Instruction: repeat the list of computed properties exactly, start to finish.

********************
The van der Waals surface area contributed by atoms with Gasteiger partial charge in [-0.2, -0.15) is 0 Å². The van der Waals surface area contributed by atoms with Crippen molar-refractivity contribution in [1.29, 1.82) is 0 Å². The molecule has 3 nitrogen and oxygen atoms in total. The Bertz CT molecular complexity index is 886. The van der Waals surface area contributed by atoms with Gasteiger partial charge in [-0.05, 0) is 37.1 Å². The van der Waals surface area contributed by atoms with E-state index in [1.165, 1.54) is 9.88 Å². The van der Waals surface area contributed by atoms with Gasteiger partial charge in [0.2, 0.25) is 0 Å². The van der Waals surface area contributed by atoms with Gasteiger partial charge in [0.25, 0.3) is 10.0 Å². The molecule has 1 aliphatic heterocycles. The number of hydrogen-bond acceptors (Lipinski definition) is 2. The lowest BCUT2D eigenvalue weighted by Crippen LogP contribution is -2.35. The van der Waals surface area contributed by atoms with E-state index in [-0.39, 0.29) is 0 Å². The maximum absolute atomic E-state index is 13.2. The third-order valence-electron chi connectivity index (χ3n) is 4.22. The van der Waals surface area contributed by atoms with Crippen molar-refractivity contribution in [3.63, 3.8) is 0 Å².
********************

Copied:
The van der Waals surface area contributed by atoms with Gasteiger partial charge in [-0.2, -0.15) is 0 Å². The van der Waals surface area contributed by atoms with Crippen molar-refractivity contribution in [1.29, 1.82) is 0 Å². The molecule has 3 nitrogen and oxygen atoms in total. The Bertz CT molecular complexity index is 886. The van der Waals surface area contributed by atoms with Gasteiger partial charge in [-0.05, 0) is 37.1 Å². The van der Waals surface area contributed by atoms with E-state index in [1.165, 1.54) is 9.88 Å². The van der Waals surface area contributed by atoms with Gasteiger partial charge in [0.2, 0.25) is 0 Å². The van der Waals surface area contributed by atoms with Gasteiger partial charge in [0.25, 0.3) is 10.0 Å². The molecule has 1 aliphatic heterocycles. The number of hydrogen-bond acceptors (Lipinski definition) is 2. The lowest BCUT2D eigenvalue weighted by Crippen LogP contribution is -2.35. The van der Waals surface area contributed by atoms with E-state index in [-0.39, 0.29) is 0 Å². The maximum absolute atomic E-state index is 13.2. The third-order valence-electron chi connectivity index (χ3n) is 4.22. The van der Waals surface area contributed by atoms with Crippen molar-refractivity contribution in [3.63, 3.8) is 0 Å².